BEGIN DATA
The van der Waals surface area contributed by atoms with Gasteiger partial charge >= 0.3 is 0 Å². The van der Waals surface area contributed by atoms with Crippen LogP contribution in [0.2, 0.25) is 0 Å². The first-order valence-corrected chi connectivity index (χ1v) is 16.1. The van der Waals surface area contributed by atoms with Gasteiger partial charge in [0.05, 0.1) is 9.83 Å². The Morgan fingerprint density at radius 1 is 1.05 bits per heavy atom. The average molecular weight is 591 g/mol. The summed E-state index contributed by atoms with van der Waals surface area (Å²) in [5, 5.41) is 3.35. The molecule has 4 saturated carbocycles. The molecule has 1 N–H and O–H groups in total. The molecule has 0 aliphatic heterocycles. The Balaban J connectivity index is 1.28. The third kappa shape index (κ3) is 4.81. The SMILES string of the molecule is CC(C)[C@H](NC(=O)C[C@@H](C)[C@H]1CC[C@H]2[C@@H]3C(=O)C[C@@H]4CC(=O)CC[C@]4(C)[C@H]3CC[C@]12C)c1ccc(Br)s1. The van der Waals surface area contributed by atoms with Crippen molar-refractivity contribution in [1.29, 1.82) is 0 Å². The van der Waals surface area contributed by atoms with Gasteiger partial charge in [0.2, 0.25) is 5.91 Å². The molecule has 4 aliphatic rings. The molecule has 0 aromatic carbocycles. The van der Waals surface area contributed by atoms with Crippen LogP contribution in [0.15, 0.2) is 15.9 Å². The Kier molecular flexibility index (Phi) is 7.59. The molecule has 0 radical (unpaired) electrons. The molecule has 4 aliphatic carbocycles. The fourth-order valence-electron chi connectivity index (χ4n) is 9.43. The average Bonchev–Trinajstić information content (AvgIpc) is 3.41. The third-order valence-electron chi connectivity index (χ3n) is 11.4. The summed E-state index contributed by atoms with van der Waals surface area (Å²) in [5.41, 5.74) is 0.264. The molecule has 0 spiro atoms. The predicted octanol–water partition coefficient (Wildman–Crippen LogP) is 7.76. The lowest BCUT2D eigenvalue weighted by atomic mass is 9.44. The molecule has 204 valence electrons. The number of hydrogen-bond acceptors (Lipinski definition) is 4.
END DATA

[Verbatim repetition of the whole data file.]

The van der Waals surface area contributed by atoms with Gasteiger partial charge >= 0.3 is 0 Å². The van der Waals surface area contributed by atoms with Crippen LogP contribution in [0.2, 0.25) is 0 Å². The first-order valence-corrected chi connectivity index (χ1v) is 16.1. The van der Waals surface area contributed by atoms with Gasteiger partial charge in [0.05, 0.1) is 9.83 Å². The Morgan fingerprint density at radius 1 is 1.05 bits per heavy atom. The average molecular weight is 591 g/mol. The summed E-state index contributed by atoms with van der Waals surface area (Å²) in [5, 5.41) is 3.35. The molecule has 4 saturated carbocycles. The molecule has 1 N–H and O–H groups in total. The molecule has 0 aliphatic heterocycles. The Balaban J connectivity index is 1.28. The third kappa shape index (κ3) is 4.81. The SMILES string of the molecule is CC(C)[C@H](NC(=O)C[C@@H](C)[C@H]1CC[C@H]2[C@@H]3C(=O)C[C@@H]4CC(=O)CC[C@]4(C)[C@H]3CC[C@]12C)c1ccc(Br)s1. The van der Waals surface area contributed by atoms with Crippen molar-refractivity contribution in [1.29, 1.82) is 0 Å². The van der Waals surface area contributed by atoms with Gasteiger partial charge in [0.2, 0.25) is 5.91 Å². The molecule has 4 aliphatic rings. The molecule has 0 aromatic carbocycles. The van der Waals surface area contributed by atoms with Crippen LogP contribution in [0.15, 0.2) is 15.9 Å². The Kier molecular flexibility index (Phi) is 7.59. The molecule has 0 radical (unpaired) electrons. The molecule has 4 aliphatic carbocycles. The fourth-order valence-electron chi connectivity index (χ4n) is 9.43. The average Bonchev–Trinajstić information content (AvgIpc) is 3.41. The third-order valence-electron chi connectivity index (χ3n) is 11.4. The summed E-state index contributed by atoms with van der Waals surface area (Å²) in [5.41, 5.74) is 0.264. The molecule has 0 spiro atoms. The predicted octanol–water partition coefficient (Wildman–Crippen LogP) is 7.76. The lowest BCUT2D eigenvalue weighted by atomic mass is 9.44. The molecule has 204 valence electrons. The number of hydrogen-bond acceptors (Lipinski definition) is 4.